Next Generation of Music Teachers To Descend on D.C.

politics

In three weeks, more than 60 (and counting!) budding music teachers will join state association leaders and members of the eight-piece band San Fermin to take the lead in standing up for music in schools. These music education majors from around the country will make the broader mindedTM case for allowing all students access to quality music instruction. The 2015 NAfME Hill Day event will be the largest to-date.

With the Elementary and Secondary Education Act (ESEA) still waiting in the wings for consideration on the U.S. Senate floor—with “music” included in draft language as a subject to maintain for all students—this is an opportune time for young music activists to make their voices heard in the halls of Congress.

Many of our past collegiate members have shared their experiences and why they believe preservice music teachers should be in Washington, D.C., at this critical time to advocate for music education.

Within the first ten minutes, I met five different music education majors from five different states.

college students

Vanessa Bliley of Central Washington University: “Within the first ten minutes that I walked into the hotel, I met five different music education majors from five different states, and we … talked for at least 45 minutes about the different activities and ideas we had about our NAfME [collegiate chapters] back home—and about how much we love music. . . . With this trip being so useful and so incredibly educational, our school has now decided to pay for two people to go every year.”

Going to this will prepare you in the future to advocate for music education

Fred Volz of SUNY-Potsdam: “Not only was it a great opportunity to network with state MEA leaders, future educators, and educators who are in the field, it’s a chance to be informed about the bigger topics that are going on in music education today. . . . Going to this will prepare you in the future to advocate for music education on a smaller level in your local schools. And definitely on a broader level, it encourages to speak up for a topic we love so much.”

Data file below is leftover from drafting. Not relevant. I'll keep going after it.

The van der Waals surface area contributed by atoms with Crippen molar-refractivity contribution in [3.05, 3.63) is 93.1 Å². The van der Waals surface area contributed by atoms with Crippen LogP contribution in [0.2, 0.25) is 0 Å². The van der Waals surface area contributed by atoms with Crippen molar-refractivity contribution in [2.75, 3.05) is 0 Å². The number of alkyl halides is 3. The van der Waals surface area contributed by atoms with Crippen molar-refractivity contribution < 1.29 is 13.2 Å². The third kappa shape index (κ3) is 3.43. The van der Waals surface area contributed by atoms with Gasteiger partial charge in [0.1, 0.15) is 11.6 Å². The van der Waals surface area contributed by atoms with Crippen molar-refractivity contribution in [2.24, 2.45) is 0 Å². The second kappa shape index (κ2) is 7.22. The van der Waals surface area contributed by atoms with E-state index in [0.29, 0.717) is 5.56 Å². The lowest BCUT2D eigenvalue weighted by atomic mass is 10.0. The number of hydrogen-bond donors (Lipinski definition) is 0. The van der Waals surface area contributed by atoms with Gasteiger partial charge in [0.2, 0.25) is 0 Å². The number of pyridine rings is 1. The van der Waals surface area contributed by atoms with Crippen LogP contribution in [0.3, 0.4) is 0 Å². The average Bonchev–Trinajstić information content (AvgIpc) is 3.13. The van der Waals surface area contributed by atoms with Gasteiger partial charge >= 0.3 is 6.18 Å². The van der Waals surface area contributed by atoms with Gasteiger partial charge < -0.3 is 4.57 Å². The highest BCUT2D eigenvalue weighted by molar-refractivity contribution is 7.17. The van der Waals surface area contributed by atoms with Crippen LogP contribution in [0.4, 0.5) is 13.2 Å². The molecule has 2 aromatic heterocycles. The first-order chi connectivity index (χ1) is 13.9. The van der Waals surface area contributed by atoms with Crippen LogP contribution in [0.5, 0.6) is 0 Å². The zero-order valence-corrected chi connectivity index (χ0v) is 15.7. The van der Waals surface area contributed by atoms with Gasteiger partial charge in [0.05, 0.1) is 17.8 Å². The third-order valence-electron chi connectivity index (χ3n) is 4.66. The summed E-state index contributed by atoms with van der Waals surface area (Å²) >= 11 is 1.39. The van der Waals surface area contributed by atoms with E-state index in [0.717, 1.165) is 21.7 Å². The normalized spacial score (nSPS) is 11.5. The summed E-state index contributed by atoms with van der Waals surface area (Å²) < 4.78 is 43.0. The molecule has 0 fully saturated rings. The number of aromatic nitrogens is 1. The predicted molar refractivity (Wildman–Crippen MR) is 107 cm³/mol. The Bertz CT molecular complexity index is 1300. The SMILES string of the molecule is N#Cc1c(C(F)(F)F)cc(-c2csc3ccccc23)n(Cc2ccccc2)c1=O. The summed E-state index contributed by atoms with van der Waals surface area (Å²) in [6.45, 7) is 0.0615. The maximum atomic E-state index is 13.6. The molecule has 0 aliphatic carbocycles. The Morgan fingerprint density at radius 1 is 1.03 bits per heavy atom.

It was also a wonderful opportunity to find out what NAfME does for us and for children.

Mai Yamane of University of Alabama: “Advocating for music education with colleagues from across the country was the best experience I could ever ask for. It was also a wonderful opportunity for me to get to know some of the NAfME representatives and find out what they do for us and for children.”

Andrew McNair of Texas State University: “To those of you who are thinking about [attending Hill Day] this summer, . . . it’s not something you want to miss. . . . I got to see what other college education majors are nerdy about and what they love to do. . . . It’s important, I think, to be a part of something that is bigger than yourself, bigger than your classroom or your university. This gives you the opportunity to do that.”

It’s important to be a part of something that is bigger than yourself, bigger than your classroom or your university.

In an interview with NAfME Assistant Executive Director Chris Woodside, Ellis Ludwig-Leone, composer and found of Stand for Music award-winning band San Fermin, said, “It’s so great to meet people when they’re young, and . . . talk to them about music in a way that you’ve come to realize as a musician as you’ve gotten older. I think it’s great that already as college students they’re that forward-thinking and involved to want to help.”

Collegiates, have you registered yet? Make sure your state is represented at Hill Day 2015.
And follow the hashtag #nafmehd15.

Catherina Hurlburt, Communications Manager, June 4, 2015. © National Association for Music Education (NAfME.org)